SAN DIEGO — MLB commissioner Rob Manfred had a few things to say Wednesday about the latest developments in the Rays stadium search and their focus on a season-sharing plan with Montreal.
He would much rather the team’s long-term future be resolved sooner than the current 2022-23 timeline. Doesn’t expect the Rays to try to break the use agreement at the Trop that runs through the 2027 season. Acknowledged the Montreal plan contains some “complicated issues” that require negotiations with the players union. And insisted something has to change.
“Over the long haul, it’s in everybody’s interest to get behind a solution that improves the economics of that franchise,’’ he told the Tampa Bay Times on Wednesday.
And there was one thing Manfred wouldn’t say.
Asked about Sternberg’s characterization on Tuesday of the chances to find a full-time home in the Tampa Bay market as less than “highly unlikely,’’ Manfred declined to address it.
“I’m a ‘no comment’ on that topic,’’ he said. “I just don’t want to comment.’’
That could be because Manfred typically defers to owners in their assessment of local markets. Or it could be that Manfred didn’t want to contradict previous comments he made about the viability of the Tampa Bay market.
But while Sternberg, based on what he told the Times on Tuesday and had said previously, seems willing to abandon the St. Petersburg and Tampa markets, maybe MLB is not be ready to do the same.
As Manfred said during a media conference later Wednesday when asked about Oakland’s also-unresolved stadium situation, “I think one of the things that baseball has done well over decades is maintain its commitment to its current cities.’’
(Plus, knowing that under any scenario the Rays have to play eight more seasons at the Trop, it would not necessarily be sound business sense to disrespect the market.)
With St. Petersburg Mayor Rick Kriseman announcing last week that he would not allow the Rays to get out of the lease agreement to implement the Montreal sharing plan in 2024 or 2025 as they hoped if all details could be worked out, MLB also has to accept that the uncertainty over the franchise might hover over the team, which could delay progress on other issues such as realignment and expansion, for years.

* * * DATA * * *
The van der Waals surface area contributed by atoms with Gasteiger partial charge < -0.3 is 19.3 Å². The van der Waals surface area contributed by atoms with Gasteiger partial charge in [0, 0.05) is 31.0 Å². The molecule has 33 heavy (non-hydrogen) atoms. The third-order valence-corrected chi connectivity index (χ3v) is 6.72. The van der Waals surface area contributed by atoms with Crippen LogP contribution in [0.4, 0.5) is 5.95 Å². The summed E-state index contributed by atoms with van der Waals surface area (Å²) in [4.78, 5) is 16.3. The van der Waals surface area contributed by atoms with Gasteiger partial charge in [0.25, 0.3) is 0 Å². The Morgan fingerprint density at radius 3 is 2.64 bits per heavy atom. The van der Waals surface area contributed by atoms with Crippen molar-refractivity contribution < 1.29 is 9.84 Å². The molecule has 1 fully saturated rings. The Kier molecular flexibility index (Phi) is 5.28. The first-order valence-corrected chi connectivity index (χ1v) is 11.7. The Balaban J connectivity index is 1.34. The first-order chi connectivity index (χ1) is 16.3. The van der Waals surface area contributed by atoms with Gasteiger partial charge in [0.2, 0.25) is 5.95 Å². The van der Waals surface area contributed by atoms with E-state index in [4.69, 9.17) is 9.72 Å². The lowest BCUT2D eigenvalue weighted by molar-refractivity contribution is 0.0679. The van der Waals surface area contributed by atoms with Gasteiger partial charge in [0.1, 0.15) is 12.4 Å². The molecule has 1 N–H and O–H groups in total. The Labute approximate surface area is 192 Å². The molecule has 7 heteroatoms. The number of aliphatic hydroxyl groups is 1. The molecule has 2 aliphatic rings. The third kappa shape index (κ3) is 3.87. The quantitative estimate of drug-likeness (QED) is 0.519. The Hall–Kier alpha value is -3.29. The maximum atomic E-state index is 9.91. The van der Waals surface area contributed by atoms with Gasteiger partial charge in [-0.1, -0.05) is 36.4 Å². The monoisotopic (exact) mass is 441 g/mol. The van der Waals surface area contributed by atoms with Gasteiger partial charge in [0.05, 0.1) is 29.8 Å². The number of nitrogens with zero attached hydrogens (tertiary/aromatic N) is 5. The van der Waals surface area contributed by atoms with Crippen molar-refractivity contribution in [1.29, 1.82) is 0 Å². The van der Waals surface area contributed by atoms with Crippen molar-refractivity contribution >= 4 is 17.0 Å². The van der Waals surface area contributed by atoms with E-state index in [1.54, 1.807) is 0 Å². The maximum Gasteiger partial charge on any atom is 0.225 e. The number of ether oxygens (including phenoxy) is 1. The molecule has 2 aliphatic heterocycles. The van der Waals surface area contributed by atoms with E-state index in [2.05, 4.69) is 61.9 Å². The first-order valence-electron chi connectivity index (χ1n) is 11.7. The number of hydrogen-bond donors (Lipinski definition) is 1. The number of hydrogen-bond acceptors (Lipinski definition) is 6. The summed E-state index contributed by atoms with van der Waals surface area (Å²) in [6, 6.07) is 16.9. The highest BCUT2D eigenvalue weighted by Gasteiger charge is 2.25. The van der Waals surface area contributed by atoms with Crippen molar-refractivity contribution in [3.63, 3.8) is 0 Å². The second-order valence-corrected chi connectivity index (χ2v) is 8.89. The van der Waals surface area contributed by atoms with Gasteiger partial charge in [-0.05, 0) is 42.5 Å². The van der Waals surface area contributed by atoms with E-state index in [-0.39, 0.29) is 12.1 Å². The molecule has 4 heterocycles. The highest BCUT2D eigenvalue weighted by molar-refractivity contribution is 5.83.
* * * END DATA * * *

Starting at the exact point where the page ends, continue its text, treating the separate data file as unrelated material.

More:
“I hate to say it, but I think the answer to that is yes,’’ Manfred said. “Obviously it would be our desire to have it resolved sooner than later, but we’ve always, and always have been, respectful of lease commitments. And I can’t change that reality. It either has to change by an agreement with the city, or that’s the timeline.’’
Though disappointed with the mayor’s decision, Sternberg told the Times he had no plans to force an early exit by breaking or trying to buy out the lease.
Manfred said that was his understanding as well, and he noted that it made sense given Sternberg’s focus on implementing the Montreal plan, which includes getting a new open-air stadium built to host half a season’s games in either Tampa or St. Petersburg (for which Kriseman said no public money will be used.)
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“My understanding from Stu is that he does not intend to try to break the lease,’’ Manfred said. “I think that really just complicates matters, particularly when his plan is to do something staying in (the Tampa Bay area). Those two things are not exactly congruent.’’
When the Rays asked and MLB owners in June gave them permission to explore the radical season-sharing plan, a number of potentially significant issues were raised. Most glaring was the impact on players, who would have to deal with the logistical, financial and familial impact of a midseason move to Canada, which would require maintaining a second residence.
Sternberg said the Rays realize they would likely need to provide the players stipends and are open to other creative solutions, such as building (or buying) an apartment building for player and staff use.
While acknowledging the hurdles, Manfred said the plan could still be viable. “I think that we would not have given him permission if we did not think that it was a possibility,’’ he said. “I think there are complicated issues. We’d have to obviously bargain with the union about some of those issues.’’
Rays officials remain aggressive in pushing the plan. Team president Matt Silverman was on MLB Network and SiriusXM radio Wednesday touting the benefits, saying it was their focus and, “We think the way to prop this franchise up, make it sustainable and get it from the bottom of the revenues to somewhere closer to the middle.’’
The Rays maintain the sharing plan is the best and perhaps only way to keep baseball in Tampa Bay, albeit on a part-time basis, and feel the more they explain it, others around the game will see what Sternberg said is the “brilliance” of it.
Maybe not everyone.
Contact Marc Topkin at firstname.lastname@example.org. Follow @TBTimes_Rays.